Kūpapa – The Bitter Legacy of Māori Alliances with the Crown
Penguin Random House, $65.00,
Recently, we as a nation have experienced more commemoration and public history about New Zealand’s military history than ever before. We have embraced these poignant and brave retellings of our involvement in conflict. However, when it comes to the history of conflict in our own lands, we struggle to publicly address these histories and gain support for their commemorations. Kūpapa – The Bitter Legacy of Māori Alliances with the Crown is an historical account of armed conflicts during the 19th century in Aotearoa New Zealand. Ron Crosby discusses the Crown’s engagement with, and support sought from, iwi and hapū to battle other iwi, or at times, battle fractions within their own iwi. This history spans several military engagements, from the conflicts in the far north in the early 1840s to the “final allied Māori Campaigns” on the East Coast in the early 1870s. The wider politics of Crown and iwi relationships are considered as a broader narrative to military events on the ground. The disappointment of some chiefs at the Crown’s lack of engagement in economic policy required by the partnership, forged with the signing of the Treaty, is used as a platform to discuss the theme of alliance. Kūpapa argues that it was never just one event or Māori worldview that drove some iwi to work with the Crown. Instead, it suggests that several disagreements about Treaty obligations, land alienation and the health and wellbeing of iwi culture, and a history of conflict with other tribes, influenced some iwi and hapū to enter into military conflict with each other, alongside Crown forces.
While Crosby engages with the backdrop of historiography about iwi and Crown military battles, in particular James Cowan’s and James Belich’s work, his premise is that, rather than utu, there are other complex explanations for intertribal peace and war, such as the change in Māori ideology related to religion and customary mechanisms. The growing relationship between chiefs and religious leaders, combined with the value of settler communities to chiefs and their people’s economic growth, is regarded as a fundamental feature of some intertribal disputes. The Kīngitanga and Paimārire supporters are discussed at length, as is the impact they had on Governor George Grey’s policy to confiscate land from iwi seen to support these movements. There is no doubt in Crosby’s argument that Grey immersed himself as much as he could in Māori culture and knew exactly what he was doing when he invaded the Waikato, and then later sanctioned the removal of iwi from their own land. Grey struggled to accept Māori adaptation and incorporation of Christian religion into their own identity, as the fusion of ideas was developed to govern their own people.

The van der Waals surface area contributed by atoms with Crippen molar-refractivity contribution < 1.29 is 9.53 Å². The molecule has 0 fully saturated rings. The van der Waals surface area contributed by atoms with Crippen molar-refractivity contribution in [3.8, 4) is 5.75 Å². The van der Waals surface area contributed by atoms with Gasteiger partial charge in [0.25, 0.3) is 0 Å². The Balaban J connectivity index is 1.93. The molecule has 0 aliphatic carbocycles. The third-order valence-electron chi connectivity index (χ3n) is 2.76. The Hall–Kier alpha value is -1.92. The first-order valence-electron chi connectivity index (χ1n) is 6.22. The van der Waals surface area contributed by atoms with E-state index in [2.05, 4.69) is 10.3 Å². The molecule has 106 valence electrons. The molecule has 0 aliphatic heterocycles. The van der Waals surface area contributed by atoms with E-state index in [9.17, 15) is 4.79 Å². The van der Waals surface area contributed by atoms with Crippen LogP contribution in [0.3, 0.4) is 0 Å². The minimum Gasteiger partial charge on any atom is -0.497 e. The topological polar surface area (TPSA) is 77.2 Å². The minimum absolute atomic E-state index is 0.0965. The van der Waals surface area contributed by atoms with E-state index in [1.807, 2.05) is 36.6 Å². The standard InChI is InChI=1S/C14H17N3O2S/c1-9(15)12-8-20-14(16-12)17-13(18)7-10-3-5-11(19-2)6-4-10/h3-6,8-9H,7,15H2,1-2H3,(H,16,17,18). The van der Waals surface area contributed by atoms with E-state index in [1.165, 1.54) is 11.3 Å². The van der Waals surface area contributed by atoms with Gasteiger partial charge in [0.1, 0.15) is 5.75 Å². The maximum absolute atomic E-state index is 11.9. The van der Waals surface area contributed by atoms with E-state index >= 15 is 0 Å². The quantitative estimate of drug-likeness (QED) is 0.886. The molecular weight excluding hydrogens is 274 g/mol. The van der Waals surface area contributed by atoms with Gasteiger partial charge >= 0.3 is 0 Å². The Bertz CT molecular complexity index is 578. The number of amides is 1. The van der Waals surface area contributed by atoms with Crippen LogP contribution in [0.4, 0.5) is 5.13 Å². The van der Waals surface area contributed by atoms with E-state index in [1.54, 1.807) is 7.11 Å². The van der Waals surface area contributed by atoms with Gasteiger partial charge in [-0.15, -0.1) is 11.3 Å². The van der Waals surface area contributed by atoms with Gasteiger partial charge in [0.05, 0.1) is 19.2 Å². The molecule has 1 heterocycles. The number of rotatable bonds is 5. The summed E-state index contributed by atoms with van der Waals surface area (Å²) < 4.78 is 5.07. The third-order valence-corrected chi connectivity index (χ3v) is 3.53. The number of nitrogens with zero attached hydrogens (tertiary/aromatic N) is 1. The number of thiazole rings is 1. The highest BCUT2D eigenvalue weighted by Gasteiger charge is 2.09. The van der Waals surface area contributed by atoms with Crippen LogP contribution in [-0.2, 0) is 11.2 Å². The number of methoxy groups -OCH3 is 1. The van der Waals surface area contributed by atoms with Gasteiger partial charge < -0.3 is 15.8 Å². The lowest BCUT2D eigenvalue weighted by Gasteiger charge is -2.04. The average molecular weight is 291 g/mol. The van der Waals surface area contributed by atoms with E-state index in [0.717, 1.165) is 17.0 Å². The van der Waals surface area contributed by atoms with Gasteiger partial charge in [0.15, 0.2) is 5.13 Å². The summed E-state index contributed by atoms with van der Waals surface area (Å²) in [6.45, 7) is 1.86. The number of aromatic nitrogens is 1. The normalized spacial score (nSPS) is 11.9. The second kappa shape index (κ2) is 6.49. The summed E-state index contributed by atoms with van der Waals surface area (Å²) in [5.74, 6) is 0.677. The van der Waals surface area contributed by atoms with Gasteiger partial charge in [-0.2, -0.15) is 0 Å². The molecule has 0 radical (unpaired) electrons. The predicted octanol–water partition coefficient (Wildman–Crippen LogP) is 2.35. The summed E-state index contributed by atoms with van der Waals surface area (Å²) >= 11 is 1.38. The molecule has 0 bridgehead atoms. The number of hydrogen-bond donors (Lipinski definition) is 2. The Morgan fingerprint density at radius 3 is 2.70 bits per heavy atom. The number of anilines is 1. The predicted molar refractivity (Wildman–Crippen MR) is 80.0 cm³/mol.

The Māori language translation of the Treaty of Waitangi, which was signed by many chiefs, and concepts of rangatiratanga, mana and kāwanatanga, are unpacked and considered in comparison to the English language translation of the Treaty. It is understandable, Crosby argues, that many chiefs did everything they could to work with Governors FitzRoy, Brown and later Grey for the Crown to uphold their partnership agreement. The relocation of an important commodity for Māori, in the form of the seat of the Governor from the Bay of Islands to Auckland, caused concern for chiefs who had secured the establishment of a British presence in the far North. The report of the British Parliamentary Select Committee in 1844 that resolved to challenge Māori authority over their land rights, Crosby argues, irked chiefs and provides insight into the British parliament not understanding Māori society or respecting the regulations that governed it.